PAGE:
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Madhu Krimps Vs. Fourth Income-tax Officer - Court Judgment

LegalCrystal Citation
CourtIncome Tax Appellate Tribunal ITAT Mumbai
Decided On
Judge
Reported in(1985)13ITD606(Mum.)
AppellantMadhu Krimps
RespondentFourth Income-tax Officer
Excerpt:
.....on 6-7-1977, when the return was filed on 8-8-1977 and, therefore, the non-submission of the auditors report in the prescribed form under rules 18b and 18c was a mere technical default, which should not deprive the assessee of the substantive claim of deduction under sections 80hh and 80j. our attention was invited to two orders of the tribunal in the cases of rathi gum industries v. ito [1982] 14 ttj 655 and gujarat oil & allied industries v. ito [1982] 14 ttj 552 where the tribunal held that if the auditors' report in the prescribed form under rule 18b or 18c was not furnished along with the return but was furnished subsequently, before the assessment was completed, the claim of deduction under section 80hh and/or section 80j should not be denied on this ground alone......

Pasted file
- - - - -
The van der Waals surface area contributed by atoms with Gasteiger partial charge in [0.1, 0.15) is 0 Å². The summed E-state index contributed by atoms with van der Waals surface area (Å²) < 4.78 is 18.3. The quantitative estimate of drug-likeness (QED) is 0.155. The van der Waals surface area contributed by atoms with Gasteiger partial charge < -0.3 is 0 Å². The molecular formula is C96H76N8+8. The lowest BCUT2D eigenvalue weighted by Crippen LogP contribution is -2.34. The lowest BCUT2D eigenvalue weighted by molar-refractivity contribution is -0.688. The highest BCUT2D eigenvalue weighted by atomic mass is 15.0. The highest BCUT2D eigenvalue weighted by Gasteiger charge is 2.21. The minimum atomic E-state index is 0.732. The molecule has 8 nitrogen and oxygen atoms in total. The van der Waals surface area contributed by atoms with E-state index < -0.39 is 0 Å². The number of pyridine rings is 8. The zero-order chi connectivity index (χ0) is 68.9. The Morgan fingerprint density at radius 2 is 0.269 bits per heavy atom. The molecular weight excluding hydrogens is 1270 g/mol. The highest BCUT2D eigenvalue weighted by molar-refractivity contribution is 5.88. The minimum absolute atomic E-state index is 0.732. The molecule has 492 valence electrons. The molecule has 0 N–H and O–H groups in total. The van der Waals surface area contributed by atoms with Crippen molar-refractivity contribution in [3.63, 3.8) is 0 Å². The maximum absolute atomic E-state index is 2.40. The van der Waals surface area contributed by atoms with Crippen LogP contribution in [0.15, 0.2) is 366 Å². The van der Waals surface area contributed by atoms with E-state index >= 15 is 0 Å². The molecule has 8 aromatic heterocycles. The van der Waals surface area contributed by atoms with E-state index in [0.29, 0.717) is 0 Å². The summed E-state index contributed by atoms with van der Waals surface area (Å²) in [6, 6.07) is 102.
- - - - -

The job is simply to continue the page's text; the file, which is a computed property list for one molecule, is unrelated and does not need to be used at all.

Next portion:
Judgment:
1. This is an. appeal filed by the assessee against the order of the AAC, Bombay.

2. The assessee is a registered firm and the appeal relates to the assessment year 1977-78. The ITO did not entertain the assessee's claim of deduction under Sections 80HH and 80J of the Income-tax Act, 1961 ('the Act') on the ground that the auditors' report in the prescribed forms under Rules 18B and 18C of the Income-tax Rules, 1962, had not been furnished. The AAC agreed with the ITO on this issue and dismissed the assessee's appeal. The assessee has, therefore, come up in the present appeal before us.